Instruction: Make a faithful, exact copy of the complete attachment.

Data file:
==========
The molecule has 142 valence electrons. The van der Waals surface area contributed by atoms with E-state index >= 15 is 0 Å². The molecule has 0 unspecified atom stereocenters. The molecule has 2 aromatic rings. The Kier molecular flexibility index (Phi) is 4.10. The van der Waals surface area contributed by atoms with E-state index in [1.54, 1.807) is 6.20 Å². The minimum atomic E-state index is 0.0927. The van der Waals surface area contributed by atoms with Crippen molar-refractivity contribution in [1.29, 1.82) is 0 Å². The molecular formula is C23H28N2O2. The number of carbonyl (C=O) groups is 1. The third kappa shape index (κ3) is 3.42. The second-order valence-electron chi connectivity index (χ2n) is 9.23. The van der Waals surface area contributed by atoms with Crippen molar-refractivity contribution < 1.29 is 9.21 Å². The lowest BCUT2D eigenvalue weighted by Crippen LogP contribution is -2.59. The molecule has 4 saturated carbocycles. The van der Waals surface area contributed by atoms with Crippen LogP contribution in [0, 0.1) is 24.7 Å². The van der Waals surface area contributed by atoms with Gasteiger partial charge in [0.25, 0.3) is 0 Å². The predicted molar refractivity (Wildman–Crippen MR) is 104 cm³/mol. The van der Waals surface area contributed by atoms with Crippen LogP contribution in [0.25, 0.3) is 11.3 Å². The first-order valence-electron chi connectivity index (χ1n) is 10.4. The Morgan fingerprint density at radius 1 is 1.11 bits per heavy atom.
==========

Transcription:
The molecule has 142 valence electrons. The van der Waals surface area contributed by atoms with E-state index >= 15 is 0 Å². The molecule has 0 unspecified atom stereocenters. The molecule has 2 aromatic rings. The Kier molecular flexibility index (Phi) is 4.10. The van der Waals surface area contributed by atoms with E-state index in [1.54, 1.807) is 6.20 Å². The minimum atomic E-state index is 0.0927. The van der Waals surface area contributed by atoms with Crippen molar-refractivity contribution in [1.29, 1.82) is 0 Å². The molecular formula is C23H28N2O2. The number of carbonyl (C=O) groups is 1. The third kappa shape index (κ3) is 3.42. The second-order valence-electron chi connectivity index (χ2n) is 9.23. The van der Waals surface area contributed by atoms with Crippen molar-refractivity contribution < 1.29 is 9.21 Å². The lowest BCUT2D eigenvalue weighted by Crippen LogP contribution is -2.59. The molecule has 4 saturated carbocycles. The van der Waals surface area contributed by atoms with Crippen LogP contribution in [0, 0.1) is 24.7 Å². The van der Waals surface area contributed by atoms with Gasteiger partial charge in [0.25, 0.3) is 0 Å². The predicted molar refractivity (Wildman–Crippen MR) is 104 cm³/mol. The van der Waals surface area contributed by atoms with Crippen LogP contribution in [0.25, 0.3) is 11.3 Å². The first-order valence-electron chi connectivity index (χ1n) is 10.4. The Morgan fingerprint density at radius 1 is 1.11 bits per heavy atom.